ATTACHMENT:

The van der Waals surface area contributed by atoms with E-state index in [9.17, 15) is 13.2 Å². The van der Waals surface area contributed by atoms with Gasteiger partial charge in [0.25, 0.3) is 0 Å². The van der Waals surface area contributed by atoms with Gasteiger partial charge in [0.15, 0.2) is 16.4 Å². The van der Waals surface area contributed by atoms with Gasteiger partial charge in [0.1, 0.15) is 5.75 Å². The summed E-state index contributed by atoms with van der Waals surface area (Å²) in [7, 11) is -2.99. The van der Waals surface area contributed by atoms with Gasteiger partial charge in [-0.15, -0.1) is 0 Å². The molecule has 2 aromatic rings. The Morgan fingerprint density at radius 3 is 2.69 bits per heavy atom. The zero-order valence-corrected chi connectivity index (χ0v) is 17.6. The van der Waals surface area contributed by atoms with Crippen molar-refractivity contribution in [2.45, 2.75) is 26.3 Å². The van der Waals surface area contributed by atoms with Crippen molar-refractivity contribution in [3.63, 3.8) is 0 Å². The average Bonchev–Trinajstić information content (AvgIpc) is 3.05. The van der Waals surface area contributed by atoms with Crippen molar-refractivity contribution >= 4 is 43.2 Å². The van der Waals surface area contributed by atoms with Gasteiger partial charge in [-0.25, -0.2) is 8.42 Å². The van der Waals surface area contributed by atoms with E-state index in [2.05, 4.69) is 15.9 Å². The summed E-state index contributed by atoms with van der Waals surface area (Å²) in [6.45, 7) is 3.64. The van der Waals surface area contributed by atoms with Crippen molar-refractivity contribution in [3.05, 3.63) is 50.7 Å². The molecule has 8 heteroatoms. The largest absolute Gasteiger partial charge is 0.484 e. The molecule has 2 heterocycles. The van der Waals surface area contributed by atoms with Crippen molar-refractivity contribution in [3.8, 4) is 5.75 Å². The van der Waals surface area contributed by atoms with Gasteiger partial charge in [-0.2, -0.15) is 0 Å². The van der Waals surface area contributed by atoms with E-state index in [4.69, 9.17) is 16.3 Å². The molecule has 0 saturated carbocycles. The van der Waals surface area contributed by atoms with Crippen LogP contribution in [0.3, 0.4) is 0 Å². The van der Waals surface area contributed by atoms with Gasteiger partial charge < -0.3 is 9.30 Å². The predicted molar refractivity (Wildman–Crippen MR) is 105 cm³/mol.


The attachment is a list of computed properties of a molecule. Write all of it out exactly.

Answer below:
The van der Waals surface area contributed by atoms with E-state index in [9.17, 15) is 13.2 Å². The van der Waals surface area contributed by atoms with Gasteiger partial charge in [0.25, 0.3) is 0 Å². The van der Waals surface area contributed by atoms with Gasteiger partial charge in [0.15, 0.2) is 16.4 Å². The van der Waals surface area contributed by atoms with Gasteiger partial charge in [0.1, 0.15) is 5.75 Å². The summed E-state index contributed by atoms with van der Waals surface area (Å²) in [7, 11) is -2.99. The van der Waals surface area contributed by atoms with Gasteiger partial charge in [-0.15, -0.1) is 0 Å². The molecule has 2 aromatic rings. The Morgan fingerprint density at radius 3 is 2.69 bits per heavy atom. The zero-order valence-corrected chi connectivity index (χ0v) is 17.6. The van der Waals surface area contributed by atoms with Crippen molar-refractivity contribution in [2.45, 2.75) is 26.3 Å². The van der Waals surface area contributed by atoms with Crippen molar-refractivity contribution in [3.63, 3.8) is 0 Å². The average Bonchev–Trinajstić information content (AvgIpc) is 3.05. The van der Waals surface area contributed by atoms with Crippen molar-refractivity contribution >= 4 is 43.2 Å². The van der Waals surface area contributed by atoms with Gasteiger partial charge in [-0.25, -0.2) is 8.42 Å². The van der Waals surface area contributed by atoms with E-state index in [2.05, 4.69) is 15.9 Å². The summed E-state index contributed by atoms with van der Waals surface area (Å²) in [6.45, 7) is 3.64. The van der Waals surface area contributed by atoms with Crippen molar-refractivity contribution in [3.05, 3.63) is 50.7 Å². The molecule has 8 heteroatoms. The largest absolute Gasteiger partial charge is 0.484 e. The molecule has 2 heterocycles. The van der Waals surface area contributed by atoms with Crippen molar-refractivity contribution in [3.8, 4) is 5.75 Å². The van der Waals surface area contributed by atoms with Gasteiger partial charge in [-0.2, -0.15) is 0 Å². The van der Waals surface area contributed by atoms with E-state index in [4.69, 9.17) is 16.3 Å². The molecule has 0 saturated carbocycles. The van der Waals surface area contributed by atoms with Crippen LogP contribution in [0.3, 0.4) is 0 Å². The van der Waals surface area contributed by atoms with Gasteiger partial charge < -0.3 is 9.30 Å². The predicted molar refractivity (Wildman–Crippen MR) is 105 cm³/mol.